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ADRA2A and IRX1 are putative risk genes for Raynaud's phenomenon

Hartmann, Sylvia; Yasmeen, Summaira; Jacobs, Benjamin M; Denaxas, Spiros; Pirmohamed, Munir; Gamazon, Eric R; Caulfield, Mark J; ... Langenberg, Claudia; + view all (2023) ADRA2A and IRX1 are putative risk genes for Raynaud's phenomenon. Nature Communications , 14 , Article 6156. 10.1038/s41467-023-41876-5. Green open access

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Abstract

Raynaud's phenomenon (RP) is a common vasospastic disorder that causes severe pain and ulcers, but despite its high reported heritability, no causal genes have been robustly identified. We conducted a genome-wide association study including 5,147 RP cases and 439,294 controls, based on diagnoses from electronic health records, and identified three unreported genomic regions associated with the risk of RP (p < 5 × 10-8). We prioritized ADRA2A (rs7090046, odds ratio (OR) per allele: 1.26; 95%-CI: 1.20-1.31; p < 9.6 × 10-27) and IRX1 (rs12653958, OR: 1.17; 95%-CI: 1.12-1.22, p < 4.8 × 10-13) as candidate causal genes through integration of gene expression in disease relevant tissues. We further identified a likely causal detrimental effect of low fasting glucose levels on RP risk (rG = -0.21; p-value = 2.3 × 10-3), and systematically highlighted drug repurposing opportunities, like the antidepressant mirtazapine. Our results provide the first robust evidence for a strong genetic contribution to RP and highlight a so far underrated role of α2A-adrenoreceptor signalling, encoded at ADRA2A, as a possible mechanism for hypersensitivity to catecholamine-induced vasospasms.

Type: Article
Title: ADRA2A and IRX1 are putative risk genes for Raynaud's phenomenon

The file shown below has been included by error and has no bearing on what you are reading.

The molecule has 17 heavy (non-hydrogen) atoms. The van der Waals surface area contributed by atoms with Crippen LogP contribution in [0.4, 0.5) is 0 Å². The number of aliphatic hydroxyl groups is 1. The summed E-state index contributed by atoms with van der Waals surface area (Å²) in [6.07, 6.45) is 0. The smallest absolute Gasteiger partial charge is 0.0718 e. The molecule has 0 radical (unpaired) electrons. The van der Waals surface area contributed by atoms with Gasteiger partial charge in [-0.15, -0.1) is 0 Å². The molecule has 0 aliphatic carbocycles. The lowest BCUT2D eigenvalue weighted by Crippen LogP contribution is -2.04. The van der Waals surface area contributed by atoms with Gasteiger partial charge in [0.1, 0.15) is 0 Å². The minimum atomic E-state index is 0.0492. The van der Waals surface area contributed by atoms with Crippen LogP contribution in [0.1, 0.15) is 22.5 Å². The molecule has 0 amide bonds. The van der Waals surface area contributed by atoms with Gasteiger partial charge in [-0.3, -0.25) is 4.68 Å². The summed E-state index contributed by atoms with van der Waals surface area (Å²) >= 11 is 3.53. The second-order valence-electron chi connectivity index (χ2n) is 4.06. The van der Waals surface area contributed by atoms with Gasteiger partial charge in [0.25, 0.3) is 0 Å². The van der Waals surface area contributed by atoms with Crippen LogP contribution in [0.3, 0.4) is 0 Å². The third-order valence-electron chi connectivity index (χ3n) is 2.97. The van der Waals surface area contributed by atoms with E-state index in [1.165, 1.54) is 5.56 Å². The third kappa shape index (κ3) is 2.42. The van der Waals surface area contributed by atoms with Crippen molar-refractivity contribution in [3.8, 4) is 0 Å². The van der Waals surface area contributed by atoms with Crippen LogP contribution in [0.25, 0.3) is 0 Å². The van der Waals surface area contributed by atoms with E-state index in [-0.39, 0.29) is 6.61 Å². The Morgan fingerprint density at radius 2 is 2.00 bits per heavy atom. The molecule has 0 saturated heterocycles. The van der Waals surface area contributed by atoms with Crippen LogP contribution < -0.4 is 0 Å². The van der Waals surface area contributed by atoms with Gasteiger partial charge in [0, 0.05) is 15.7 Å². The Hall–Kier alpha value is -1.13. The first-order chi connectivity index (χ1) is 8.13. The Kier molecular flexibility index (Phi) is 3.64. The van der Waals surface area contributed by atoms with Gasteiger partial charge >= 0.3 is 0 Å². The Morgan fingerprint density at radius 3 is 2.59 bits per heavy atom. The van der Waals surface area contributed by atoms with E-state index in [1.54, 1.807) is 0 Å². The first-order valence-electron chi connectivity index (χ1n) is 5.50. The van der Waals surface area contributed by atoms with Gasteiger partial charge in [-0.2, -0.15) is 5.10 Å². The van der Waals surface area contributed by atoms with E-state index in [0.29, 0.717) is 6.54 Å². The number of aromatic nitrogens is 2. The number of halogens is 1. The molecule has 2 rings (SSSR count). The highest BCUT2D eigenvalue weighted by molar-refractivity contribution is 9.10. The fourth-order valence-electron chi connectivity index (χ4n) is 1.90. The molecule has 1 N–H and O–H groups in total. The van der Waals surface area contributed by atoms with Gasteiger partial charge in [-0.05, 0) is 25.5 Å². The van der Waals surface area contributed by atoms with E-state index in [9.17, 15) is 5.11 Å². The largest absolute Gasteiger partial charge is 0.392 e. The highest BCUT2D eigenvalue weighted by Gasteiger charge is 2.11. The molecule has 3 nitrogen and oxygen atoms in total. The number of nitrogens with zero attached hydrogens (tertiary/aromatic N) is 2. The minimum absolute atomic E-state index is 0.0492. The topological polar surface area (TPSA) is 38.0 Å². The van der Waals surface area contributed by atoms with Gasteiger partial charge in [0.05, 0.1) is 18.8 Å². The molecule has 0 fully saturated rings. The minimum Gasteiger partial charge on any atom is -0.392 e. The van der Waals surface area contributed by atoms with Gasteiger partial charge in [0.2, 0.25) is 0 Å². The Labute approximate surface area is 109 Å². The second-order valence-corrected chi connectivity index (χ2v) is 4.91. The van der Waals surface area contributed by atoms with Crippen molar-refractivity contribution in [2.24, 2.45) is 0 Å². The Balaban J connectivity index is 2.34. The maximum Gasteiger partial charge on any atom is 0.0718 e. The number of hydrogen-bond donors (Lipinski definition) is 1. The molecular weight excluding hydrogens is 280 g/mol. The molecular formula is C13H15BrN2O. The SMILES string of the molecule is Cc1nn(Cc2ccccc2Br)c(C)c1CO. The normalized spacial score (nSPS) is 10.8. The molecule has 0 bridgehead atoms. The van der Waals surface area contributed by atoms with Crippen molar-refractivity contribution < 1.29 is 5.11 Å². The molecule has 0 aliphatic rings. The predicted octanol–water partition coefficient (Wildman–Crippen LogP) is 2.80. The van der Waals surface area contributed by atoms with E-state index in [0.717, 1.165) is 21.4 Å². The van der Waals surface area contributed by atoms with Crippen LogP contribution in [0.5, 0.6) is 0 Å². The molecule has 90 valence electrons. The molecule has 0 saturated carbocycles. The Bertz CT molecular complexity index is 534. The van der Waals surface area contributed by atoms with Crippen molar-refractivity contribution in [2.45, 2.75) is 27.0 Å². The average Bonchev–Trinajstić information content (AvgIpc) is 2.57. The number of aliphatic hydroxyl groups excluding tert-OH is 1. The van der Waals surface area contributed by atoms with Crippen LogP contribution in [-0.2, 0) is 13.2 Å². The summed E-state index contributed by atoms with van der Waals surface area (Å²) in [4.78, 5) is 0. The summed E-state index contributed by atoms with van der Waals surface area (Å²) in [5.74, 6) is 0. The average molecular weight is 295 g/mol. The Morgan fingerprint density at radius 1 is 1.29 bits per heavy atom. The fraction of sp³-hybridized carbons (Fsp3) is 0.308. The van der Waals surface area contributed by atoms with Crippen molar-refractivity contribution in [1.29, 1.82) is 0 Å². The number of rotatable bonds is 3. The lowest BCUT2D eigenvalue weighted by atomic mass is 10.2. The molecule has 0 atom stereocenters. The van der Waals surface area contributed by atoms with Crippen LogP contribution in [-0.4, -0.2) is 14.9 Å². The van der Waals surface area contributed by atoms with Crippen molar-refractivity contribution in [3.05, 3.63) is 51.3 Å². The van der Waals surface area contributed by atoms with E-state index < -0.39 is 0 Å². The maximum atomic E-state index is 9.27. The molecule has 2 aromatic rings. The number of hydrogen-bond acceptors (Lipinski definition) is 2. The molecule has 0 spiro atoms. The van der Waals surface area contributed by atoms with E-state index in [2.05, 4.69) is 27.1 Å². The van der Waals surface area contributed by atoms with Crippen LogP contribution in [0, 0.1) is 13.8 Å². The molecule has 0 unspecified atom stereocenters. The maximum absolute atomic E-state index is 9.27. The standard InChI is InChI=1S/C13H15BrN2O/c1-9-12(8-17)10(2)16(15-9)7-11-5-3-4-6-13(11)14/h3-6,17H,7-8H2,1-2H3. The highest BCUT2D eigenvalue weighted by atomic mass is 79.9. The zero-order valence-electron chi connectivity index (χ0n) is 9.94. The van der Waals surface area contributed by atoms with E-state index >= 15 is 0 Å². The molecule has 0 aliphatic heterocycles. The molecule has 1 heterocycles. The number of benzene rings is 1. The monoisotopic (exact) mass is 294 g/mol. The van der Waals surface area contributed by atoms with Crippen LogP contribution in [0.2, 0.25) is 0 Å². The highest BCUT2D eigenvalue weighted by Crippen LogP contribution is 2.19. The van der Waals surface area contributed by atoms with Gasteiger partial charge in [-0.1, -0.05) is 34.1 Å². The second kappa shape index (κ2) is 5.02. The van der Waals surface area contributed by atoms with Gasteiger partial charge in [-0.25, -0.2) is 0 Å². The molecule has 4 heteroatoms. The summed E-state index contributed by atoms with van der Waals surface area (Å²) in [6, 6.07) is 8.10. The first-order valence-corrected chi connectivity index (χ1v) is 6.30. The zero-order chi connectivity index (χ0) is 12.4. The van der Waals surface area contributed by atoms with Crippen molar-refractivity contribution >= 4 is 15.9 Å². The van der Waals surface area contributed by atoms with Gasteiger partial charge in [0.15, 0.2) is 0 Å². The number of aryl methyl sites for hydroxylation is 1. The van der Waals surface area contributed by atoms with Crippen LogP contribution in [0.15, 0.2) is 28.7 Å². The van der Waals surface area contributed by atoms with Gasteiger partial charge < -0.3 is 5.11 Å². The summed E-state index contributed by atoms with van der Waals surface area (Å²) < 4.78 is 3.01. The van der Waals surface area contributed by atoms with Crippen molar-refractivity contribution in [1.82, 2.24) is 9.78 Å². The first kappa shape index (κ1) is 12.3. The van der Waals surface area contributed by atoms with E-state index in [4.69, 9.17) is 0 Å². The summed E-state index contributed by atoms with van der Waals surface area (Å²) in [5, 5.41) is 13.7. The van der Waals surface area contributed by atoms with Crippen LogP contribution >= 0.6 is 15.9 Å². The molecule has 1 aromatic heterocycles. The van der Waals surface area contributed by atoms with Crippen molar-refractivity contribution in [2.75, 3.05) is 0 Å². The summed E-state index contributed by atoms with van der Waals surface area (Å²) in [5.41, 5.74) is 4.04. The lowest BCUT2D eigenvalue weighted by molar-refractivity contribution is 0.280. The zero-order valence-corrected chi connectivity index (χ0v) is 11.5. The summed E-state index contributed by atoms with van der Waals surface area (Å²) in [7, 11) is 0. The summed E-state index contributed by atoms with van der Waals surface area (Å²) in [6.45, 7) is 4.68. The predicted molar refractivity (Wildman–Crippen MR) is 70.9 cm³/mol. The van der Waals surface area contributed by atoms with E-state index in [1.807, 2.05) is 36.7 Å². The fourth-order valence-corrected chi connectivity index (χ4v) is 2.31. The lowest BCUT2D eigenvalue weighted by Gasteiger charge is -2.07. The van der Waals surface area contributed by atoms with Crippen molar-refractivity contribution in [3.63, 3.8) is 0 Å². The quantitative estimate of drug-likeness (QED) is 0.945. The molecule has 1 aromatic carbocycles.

Location: England
Open access status: An open access version is available from UCL Discovery
DOI: 10.1038/s41467-023-41876-5
Publisher version: https://doi.org/10.1038/s41467-023-41876-5
Language: English
Additional information: This article is licensed under a Creative Commons Attribution 4.0 International License, which permits use, sharing, adaptation, distribution and reproduction in any medium or format, as long as you give appropriate credit to the original author(s) and the source, provide a link to the Creative Commons licence, and indicate if changes were made. The images or other third party material in this article are included in the article’s Creative Commons licence, unless indicated otherwise in a credit line to the material. If material is not included in the article’s Creative Commons licence and your intended use is not permitted by statutory regulation or exceeds the permitted use, you will need to obtain permission directly from the copyright holder. To view a copy of this licence, visit http://creativecommons.org/licenses/by/4.0/.
Keywords: Genes & Health Research Team
UCL classification: UCL
UCL > Provost and Vice Provost Offices > School of Life and Medical Sciences
UCL > Provost and Vice Provost Offices > School of Life and Medical Sciences > Faculty of Population Health Sciences > Institute of Health Informatics
UCL > Provost and Vice Provost Offices > School of Life and Medical Sciences > Faculty of Population Health Sciences > Institute of Health Informatics > Clinical Epidemiology
URI: https://discovery.ucl.ac.uk/id/eprint/10179134
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